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Homegrown Car Maker Catches on to Price Cuts

Price cuts in China's fast-growing car market appear to be endless.

On February 6, FAW Xiali, China's biggest compact car manufacturer, is expected to cut prices by as much as 10 percent.

Eight versions of the Xiali model will retail between 35,800 yuan (US$4,300) and 58,800 yuan (US$7,100) after the price cut, said the Tianjin-based company, owned by First Automotive Works Corp (FAW).

"We hope to benefit customers through the price cut and it is also part of our strategy to swiftly expand production," said officials from FAW Xiali.

The company's move follows closely on the heels of price cuts made by Geely, its arch-rival based in East China's Zhejiang Province.

Geely, the sole privately-owned carmaker in China, Thursday slashed prices of the Haoqing by up to 5,000 yuan (US$604).

The Haoqing now sells for 32,999 yuan (US$3,980), making it the cheapest car produced in China.

This is the second price cut by Geely this year.

In January, the company decreased prices of the Haoqing, Merrie and Ulion by 5,000 yuan (US$604).

A slew of other carmakers, such as Sino-foreign joint ventures Shanghai General Motors, Chang'an Ford, Chang'an Suzuki and Dongfeng Yueda Kia, have also reduced the price on their compact models this year .

"The price weighs most heavily in the compact car segment, so manufacturers have to cut prices to boost sales and deal with red hot competition," said Zhang Xin, an auto analyst from the Guotai & Jun'an Securities Co Ltd.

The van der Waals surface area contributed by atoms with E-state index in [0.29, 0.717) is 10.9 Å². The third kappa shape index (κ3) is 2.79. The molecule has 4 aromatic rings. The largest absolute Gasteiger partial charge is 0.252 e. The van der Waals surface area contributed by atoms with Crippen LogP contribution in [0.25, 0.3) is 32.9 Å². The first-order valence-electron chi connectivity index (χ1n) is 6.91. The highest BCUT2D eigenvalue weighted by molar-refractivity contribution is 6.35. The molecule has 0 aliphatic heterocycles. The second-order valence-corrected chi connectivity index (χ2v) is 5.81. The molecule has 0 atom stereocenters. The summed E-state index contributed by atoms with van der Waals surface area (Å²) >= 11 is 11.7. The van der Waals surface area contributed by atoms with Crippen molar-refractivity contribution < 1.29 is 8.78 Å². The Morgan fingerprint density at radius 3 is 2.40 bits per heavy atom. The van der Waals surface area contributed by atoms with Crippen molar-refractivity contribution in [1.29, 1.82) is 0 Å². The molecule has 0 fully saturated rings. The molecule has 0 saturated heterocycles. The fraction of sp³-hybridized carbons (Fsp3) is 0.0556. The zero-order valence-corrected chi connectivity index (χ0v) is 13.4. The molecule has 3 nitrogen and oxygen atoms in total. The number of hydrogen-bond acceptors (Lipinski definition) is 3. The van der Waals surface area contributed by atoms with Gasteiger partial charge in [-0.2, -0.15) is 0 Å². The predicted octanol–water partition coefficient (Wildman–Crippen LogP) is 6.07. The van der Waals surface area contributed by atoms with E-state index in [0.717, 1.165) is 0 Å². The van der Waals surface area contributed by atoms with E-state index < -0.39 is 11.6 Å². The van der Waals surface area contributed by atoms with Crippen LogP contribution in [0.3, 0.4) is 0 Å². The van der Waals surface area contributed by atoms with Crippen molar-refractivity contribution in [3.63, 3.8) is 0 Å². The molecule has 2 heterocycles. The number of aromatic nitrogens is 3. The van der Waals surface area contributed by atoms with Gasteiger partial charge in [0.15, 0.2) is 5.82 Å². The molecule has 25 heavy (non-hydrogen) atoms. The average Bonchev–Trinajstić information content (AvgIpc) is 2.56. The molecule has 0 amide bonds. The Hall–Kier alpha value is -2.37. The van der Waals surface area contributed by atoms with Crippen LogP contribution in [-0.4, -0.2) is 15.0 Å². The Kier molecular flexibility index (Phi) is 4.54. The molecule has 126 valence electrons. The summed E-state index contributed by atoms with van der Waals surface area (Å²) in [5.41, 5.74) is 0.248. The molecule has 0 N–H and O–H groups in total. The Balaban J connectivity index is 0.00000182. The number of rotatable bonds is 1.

FAW Xiali, listed in Shenzhen, sold 115,000 cars last year, an increase of 32.6 percent from a year ago. The company runs a car joint venture with Japan's Toyota.

Geely said it aims to double its sales to 160,000 cars this year.

"Manufacturers also hope to clear up their old product stocks to make way for new models and to promote their image among customers through price cuts," Zhang told China Daily.

Carmakers have benefited greatly from their price reductions.

Shanghai General Motors, which cut the Buick Sail's price by 10,000 yuan (US$1,200) last month, said it sold more than 6,000 units of the model in January, up from the average monthly sales of 4,300 units.

Geely said sales last month exceeded the 8,000 mark.

Car prices in China, which are still much higher than those on the international market, will continue to drop this year as a result of rapidly expanding production by manufacturers, the introduction of new models, the nation's tariff cut and higher quotas for car imports, he said.

"The average price will decline by 15 percent this year following an 18 percent cut last year," he said.

The price is forecast to drop to international levels within the next three to five years.

"Almost all companies are cutting prices and vigorously increasing production to control bigger market shares," he said.

"To expand market share is most important for manufacturers at the current development stage," he added.

For example, China's No 1 automaker, FAW, plans to increase its total production to more than 1 million vehicles this year, up from 900,000 units last year.

There are more than 50 new models to be produced in China this year, such as the Toyota Corolla, Peugeot 307, Ford's 2.5-litre Mondeo, the Santana 3000 from Shanghai Volkswagen and the Honda CRV.

"These new models will put pressure on old products as they will take a lot of sales this year," Zhang said.

Under its World Trade Organization obligations, China has cut its tariffs on vehicle imports to 34.2-37.6 percent this year from 38.2-43 percent last year.

The nation will grant a total completed vehicle and components import quota of US$10.5 billion this year, up 15 percent from 2003.

China's total vehicle output surged by more than 30 percent to 4.44 million units last year, including 2.01 million passenger cars.

(China Daily February 6, 2004)

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